'Shined' or 'Shone'?

Some people use shined and shone for different kinds of sentences.

Mignon Fogarty
1-minute read

Mary Jean asked about the past tense of the verb shine: Is it shined or shone?

The frustrating answer is that it can be either shined or shone, but some sources recommend using shined when the verb has an object and shone when the verb doesn’t have an object.

Here are examples with objects:

Aardvark shined the light in Squiggly's eyes. (The light is the object of the verb shined. It is the thing being shined by Aardvark.)

Aardvark shined his shoes. (This time, shined means “polished,” but the verb still has an object: his shoes.)

Here’s an example without an object:

The moon shone brightly. (The moon is just shining; the verb shone has no object.)

The verb shine has two acceptable past-tense forms. The best choice is usually shone when the verb is "alone."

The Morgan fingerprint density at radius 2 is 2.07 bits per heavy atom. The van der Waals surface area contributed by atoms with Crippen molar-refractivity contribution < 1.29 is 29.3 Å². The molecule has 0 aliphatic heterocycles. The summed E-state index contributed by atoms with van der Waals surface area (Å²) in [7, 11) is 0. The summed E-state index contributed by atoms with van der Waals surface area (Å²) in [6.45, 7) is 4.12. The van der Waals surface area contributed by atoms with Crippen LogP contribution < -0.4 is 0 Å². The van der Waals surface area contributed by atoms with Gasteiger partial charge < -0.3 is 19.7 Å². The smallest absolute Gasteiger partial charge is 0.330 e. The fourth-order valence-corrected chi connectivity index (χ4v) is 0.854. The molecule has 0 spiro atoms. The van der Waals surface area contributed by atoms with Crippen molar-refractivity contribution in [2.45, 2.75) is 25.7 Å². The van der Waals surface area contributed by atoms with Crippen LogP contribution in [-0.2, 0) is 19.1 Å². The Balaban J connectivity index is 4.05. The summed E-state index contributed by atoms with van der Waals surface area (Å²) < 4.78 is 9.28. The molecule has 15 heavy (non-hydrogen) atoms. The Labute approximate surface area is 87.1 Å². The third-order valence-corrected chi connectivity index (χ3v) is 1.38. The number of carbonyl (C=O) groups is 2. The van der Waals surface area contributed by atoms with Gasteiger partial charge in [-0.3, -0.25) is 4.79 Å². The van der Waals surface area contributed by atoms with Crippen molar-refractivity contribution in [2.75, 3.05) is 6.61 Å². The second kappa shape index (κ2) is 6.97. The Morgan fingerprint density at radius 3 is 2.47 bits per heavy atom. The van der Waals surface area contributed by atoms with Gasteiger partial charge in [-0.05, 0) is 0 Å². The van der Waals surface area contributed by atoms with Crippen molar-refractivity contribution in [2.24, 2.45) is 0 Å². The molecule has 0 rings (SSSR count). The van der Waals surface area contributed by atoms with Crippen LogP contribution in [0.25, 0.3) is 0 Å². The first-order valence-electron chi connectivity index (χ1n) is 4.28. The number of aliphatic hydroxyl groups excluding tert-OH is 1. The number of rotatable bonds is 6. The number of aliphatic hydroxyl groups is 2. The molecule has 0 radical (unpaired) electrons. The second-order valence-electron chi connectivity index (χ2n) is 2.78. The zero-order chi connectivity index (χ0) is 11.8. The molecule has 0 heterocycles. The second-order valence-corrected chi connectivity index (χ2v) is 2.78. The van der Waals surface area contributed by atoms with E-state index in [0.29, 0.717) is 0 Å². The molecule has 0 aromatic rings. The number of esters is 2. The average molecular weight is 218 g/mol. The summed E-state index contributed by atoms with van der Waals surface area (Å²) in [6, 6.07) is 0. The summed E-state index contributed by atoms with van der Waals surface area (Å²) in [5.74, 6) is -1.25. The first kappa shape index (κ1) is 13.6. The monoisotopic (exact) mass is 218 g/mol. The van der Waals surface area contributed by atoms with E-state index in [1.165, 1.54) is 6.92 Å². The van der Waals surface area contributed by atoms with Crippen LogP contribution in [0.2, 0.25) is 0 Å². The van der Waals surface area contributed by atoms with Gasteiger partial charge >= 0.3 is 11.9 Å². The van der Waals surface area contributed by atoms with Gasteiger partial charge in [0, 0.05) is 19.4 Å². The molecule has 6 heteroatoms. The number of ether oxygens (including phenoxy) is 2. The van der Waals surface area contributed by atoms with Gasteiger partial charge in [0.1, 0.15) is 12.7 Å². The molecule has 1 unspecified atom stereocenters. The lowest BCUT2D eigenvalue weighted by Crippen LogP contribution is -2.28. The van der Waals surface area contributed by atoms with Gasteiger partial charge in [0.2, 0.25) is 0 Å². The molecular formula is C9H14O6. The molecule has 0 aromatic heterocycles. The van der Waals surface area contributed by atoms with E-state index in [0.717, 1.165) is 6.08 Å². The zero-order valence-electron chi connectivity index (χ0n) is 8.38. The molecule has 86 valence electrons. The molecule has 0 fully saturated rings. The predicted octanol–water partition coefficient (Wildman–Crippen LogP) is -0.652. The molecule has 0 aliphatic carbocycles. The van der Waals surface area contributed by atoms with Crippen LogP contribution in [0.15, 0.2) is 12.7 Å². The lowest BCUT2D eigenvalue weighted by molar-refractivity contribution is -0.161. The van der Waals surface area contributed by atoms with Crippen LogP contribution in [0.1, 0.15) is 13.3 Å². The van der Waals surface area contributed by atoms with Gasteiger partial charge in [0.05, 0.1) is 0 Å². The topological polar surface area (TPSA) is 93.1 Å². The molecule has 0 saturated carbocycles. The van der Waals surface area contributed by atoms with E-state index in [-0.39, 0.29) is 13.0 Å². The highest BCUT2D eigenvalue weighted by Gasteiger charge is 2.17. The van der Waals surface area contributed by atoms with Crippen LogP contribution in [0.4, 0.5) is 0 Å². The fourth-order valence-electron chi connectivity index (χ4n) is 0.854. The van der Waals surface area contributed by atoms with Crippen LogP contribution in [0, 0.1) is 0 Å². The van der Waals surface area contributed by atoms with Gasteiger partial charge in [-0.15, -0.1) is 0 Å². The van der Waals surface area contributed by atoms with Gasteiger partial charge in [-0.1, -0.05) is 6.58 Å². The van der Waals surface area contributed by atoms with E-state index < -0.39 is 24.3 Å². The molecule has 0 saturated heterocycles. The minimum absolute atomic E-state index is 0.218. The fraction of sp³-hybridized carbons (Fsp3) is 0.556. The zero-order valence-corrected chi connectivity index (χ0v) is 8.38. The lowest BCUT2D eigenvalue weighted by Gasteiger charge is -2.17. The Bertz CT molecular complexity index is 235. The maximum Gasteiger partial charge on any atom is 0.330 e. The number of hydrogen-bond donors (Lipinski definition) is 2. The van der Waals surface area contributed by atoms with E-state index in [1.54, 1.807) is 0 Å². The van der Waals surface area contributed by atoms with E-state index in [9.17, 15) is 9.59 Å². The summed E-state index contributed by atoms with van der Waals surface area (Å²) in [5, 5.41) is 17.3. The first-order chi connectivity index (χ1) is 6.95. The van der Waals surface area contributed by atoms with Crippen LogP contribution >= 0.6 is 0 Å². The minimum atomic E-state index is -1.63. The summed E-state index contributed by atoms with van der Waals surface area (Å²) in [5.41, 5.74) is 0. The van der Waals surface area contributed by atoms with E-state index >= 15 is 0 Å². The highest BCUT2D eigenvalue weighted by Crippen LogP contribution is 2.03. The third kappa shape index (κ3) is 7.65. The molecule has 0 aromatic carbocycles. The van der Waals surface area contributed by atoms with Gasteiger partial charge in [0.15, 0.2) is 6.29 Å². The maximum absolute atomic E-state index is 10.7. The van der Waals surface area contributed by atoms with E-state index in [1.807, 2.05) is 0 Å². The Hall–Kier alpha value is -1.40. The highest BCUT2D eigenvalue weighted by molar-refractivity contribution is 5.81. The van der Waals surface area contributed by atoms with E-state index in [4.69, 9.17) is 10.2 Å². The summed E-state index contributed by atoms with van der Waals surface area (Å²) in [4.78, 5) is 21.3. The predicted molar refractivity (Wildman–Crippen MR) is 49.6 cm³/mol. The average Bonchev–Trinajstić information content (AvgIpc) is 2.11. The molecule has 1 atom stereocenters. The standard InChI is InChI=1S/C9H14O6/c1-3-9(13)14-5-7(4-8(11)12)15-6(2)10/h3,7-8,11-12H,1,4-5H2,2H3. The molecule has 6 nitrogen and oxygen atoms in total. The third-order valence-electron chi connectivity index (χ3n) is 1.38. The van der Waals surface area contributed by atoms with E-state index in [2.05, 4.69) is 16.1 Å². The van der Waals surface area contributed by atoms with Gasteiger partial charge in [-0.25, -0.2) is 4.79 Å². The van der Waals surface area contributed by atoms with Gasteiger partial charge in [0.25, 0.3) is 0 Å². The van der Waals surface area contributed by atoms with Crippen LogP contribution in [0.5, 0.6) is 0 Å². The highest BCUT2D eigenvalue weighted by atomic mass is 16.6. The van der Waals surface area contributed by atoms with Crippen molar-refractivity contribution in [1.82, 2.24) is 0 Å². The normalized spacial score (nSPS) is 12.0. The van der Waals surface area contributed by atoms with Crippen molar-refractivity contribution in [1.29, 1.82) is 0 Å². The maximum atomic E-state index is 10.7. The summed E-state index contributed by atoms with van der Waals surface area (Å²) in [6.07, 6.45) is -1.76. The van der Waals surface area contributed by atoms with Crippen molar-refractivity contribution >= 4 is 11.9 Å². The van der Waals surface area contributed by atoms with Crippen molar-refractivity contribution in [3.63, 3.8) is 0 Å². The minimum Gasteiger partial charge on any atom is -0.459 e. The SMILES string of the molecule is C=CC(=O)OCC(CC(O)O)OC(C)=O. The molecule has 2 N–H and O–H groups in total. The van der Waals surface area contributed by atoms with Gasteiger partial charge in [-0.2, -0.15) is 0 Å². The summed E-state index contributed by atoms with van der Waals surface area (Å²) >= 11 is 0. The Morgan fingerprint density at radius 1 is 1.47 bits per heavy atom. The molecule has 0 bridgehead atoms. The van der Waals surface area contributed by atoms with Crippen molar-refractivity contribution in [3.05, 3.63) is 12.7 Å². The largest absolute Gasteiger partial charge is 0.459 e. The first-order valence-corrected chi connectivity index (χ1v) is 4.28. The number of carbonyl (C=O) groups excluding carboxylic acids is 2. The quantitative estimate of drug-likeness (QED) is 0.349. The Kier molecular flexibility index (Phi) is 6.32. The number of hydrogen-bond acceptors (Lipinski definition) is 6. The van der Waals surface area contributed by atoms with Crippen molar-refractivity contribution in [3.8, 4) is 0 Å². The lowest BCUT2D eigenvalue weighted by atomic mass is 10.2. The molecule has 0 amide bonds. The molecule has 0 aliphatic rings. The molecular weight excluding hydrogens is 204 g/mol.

The rhyme It's shone when alone will help you remember to use shone when the verb is alone (i.e., when the verb has no object). Of course, that memory trick is most helpful in the United States, where the verb is pronounced “shown.” It’s less helpful in the UK, where the verb is often pronounced “shon.” Thanks to The Word Hawk for reminding me of the difference.

This distinction between shined and shone isn’t a hard-and-fast rule; it’s more like a suggestion, but if you aren’t sure which verb to use, it’s a good suggestion to take.

Image courtesy of Shutterstock.

About the Author

Mignon Fogarty

Mignon Fogarty is the founder of Quick and Dirty Tips and the author of seven books on language, including the New York Times bestseller "Grammar Girl's Quick and Dirty Tips for Better Writing." She is an inductee in the Podcasting Hall of Fame, and the show is a five-time winner of Best Education Podcast in the Podcast Awards. She has appeared as a guest expert on the Oprah Winfrey Show and the Today Show. Her popular LinkedIn Learning courses help people write better to communicate better.

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